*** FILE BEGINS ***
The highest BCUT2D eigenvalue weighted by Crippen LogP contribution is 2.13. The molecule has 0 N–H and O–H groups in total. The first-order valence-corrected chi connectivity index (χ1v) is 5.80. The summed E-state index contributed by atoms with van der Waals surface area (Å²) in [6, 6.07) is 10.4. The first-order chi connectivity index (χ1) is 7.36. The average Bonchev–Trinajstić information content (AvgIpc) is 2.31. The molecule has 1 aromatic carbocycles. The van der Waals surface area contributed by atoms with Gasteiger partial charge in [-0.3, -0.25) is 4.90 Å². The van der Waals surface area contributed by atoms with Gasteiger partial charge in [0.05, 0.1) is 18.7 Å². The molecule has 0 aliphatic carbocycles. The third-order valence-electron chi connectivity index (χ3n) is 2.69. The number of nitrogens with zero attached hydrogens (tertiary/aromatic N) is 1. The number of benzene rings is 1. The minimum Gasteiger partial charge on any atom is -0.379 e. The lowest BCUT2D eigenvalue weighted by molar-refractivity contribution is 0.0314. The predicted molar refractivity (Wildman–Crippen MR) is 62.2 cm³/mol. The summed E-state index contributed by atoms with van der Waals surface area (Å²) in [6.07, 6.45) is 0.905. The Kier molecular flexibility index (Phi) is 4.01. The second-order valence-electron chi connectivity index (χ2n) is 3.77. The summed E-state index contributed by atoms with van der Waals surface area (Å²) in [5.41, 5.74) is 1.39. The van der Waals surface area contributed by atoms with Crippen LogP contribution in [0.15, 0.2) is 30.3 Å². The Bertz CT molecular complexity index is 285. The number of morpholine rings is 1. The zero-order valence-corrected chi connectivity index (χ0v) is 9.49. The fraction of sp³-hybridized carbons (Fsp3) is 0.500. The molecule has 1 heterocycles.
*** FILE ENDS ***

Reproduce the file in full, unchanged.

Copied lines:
The highest BCUT2D eigenvalue weighted by Crippen LogP contribution is 2.13. The molecule has 0 N–H and O–H groups in total. The first-order valence-corrected chi connectivity index (χ1v) is 5.80. The summed E-state index contributed by atoms with van der Waals surface area (Å²) in [6, 6.07) is 10.4. The first-order chi connectivity index (χ1) is 7.36. The average Bonchev–Trinajstić information content (AvgIpc) is 2.31. The molecule has 1 aromatic carbocycles. The van der Waals surface area contributed by atoms with Gasteiger partial charge in [-0.3, -0.25) is 4.90 Å². The van der Waals surface area contributed by atoms with Gasteiger partial charge in [0.05, 0.1) is 18.7 Å². The molecule has 0 aliphatic carbocycles. The third-order valence-electron chi connectivity index (χ3n) is 2.69. The number of nitrogens with zero attached hydrogens (tertiary/aromatic N) is 1. The number of benzene rings is 1. The minimum Gasteiger partial charge on any atom is -0.379 e. The lowest BCUT2D eigenvalue weighted by molar-refractivity contribution is 0.0314. The predicted molar refractivity (Wildman–Crippen MR) is 62.2 cm³/mol. The summed E-state index contributed by atoms with van der Waals surface area (Å²) in [6.07, 6.45) is 0.905. The Kier molecular flexibility index (Phi) is 4.01. The second-order valence-electron chi connectivity index (χ2n) is 3.77. The summed E-state index contributed by atoms with van der Waals surface area (Å²) in [5.41, 5.74) is 1.39. The van der Waals surface area contributed by atoms with Crippen LogP contribution in [0.15, 0.2) is 30.3 Å². The Bertz CT molecular complexity index is 285. The number of morpholine rings is 1. The zero-order valence-corrected chi connectivity index (χ0v) is 9.49. The fraction of sp³-hybridized carbons (Fsp3) is 0.500. The molecule has 1 heterocycles.